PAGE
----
by Patrick Bromley
The horror genre is in a constant state of remaking itself. Some of these remakes are among my favorite horror movies of all time -- The Thing, The Fly, The Blob -- but most of them remain terrible. I don't know why I these six movies didn't work for me in every case, though it seems like it's a different reason for each one (and sometimes has nothing to do with the film itself, but rather the circumstances under which I saw it). I'm happy to say I've changed my mind about them.
Here are six movies I initially thought were bad, but which I gave a second (or third) chance and realized that I like them a lot more than I thought.
1. My Bloody Valentine 3D (2009, dir. Patrick Lussier)
Avatar wouldn't ruin movies for another 10 months. But I didn't fully appreciate all the movie's 3D craziness -- pickaxes swinging towards the camera and JAWS BEING TORN OFF. I thought the 3D was, as evidenced by the above photo, an excuse to film every shot through chain link or some sort of fence. I WAS WRONG ABOUT THIS MOVIE, which is fun in the exact '80s throwback way that director Lussier (a former editor for Wes Craven) and screenwriter Todd Farmer intended it to be. It's one of the best straight-up slasher movies of the last decade, and I have no idea why I resisted it in theaters. I blame it on my son, who was born only weeks before. You're on notice, Charlie.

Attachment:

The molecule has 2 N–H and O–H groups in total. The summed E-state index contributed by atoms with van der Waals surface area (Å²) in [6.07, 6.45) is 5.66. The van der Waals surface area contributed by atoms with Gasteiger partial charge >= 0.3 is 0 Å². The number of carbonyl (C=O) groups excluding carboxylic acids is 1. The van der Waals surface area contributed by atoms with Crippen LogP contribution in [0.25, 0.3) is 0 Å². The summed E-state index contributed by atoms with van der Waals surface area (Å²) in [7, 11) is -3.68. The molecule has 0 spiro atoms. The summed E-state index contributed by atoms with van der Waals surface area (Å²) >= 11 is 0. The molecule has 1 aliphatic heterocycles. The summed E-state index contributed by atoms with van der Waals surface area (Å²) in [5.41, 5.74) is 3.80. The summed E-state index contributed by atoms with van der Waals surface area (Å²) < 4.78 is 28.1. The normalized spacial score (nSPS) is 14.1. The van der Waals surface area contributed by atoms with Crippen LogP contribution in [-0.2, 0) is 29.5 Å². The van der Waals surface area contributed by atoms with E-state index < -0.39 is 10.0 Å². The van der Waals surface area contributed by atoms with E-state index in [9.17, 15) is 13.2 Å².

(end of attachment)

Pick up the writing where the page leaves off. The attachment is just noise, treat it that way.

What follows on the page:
2. Evil Dead (2013, dir. Fede Alvarez)
3. Let Me In (2010, dir. Matt Reeves)
4. Silent Night (2012, dir. Steven C. Miller)
our commentary for the movie, which was a lot of fun to do, and partly because it's one of a few horror movies that belongs to my wife Erika and I love that it's a horror movie she grew up watching and I didn't. Steven C. Miller's Silent Night borrows very little beyond the "killer Santa" premise; the warning of the catatonic man makes an appearance, as does the famous antler kill and a forced reference to "Garbage day" (which, to be fair, is actually a line in Silent Night Deadly Night Part 2). But Miller does borrow the original movie's hateful spirit; he just puts it inside a better-made movie. He has a great eye and Silent Night is an incredibly well-directed horror movie that failed to connect with me the first time. Rewatching it recently opened my eyes to the fact that it's beautifully shot, features some brutal gore scenes and is a lot of ugly fun.
5. House of Wax (2005, dir. Jaume Collet-Serra)
Tourist Trap than it is House of Wax, and that's such a spot-on observation that I'll never be able to look at the movie the same way again. I'm still not sure I love the remake -- of all the movies on this list, it might still be my least favorite -- but it's better than I initially thought it to be.
6. The Hills Have Eyes (2006, dir. Alexandre Aja)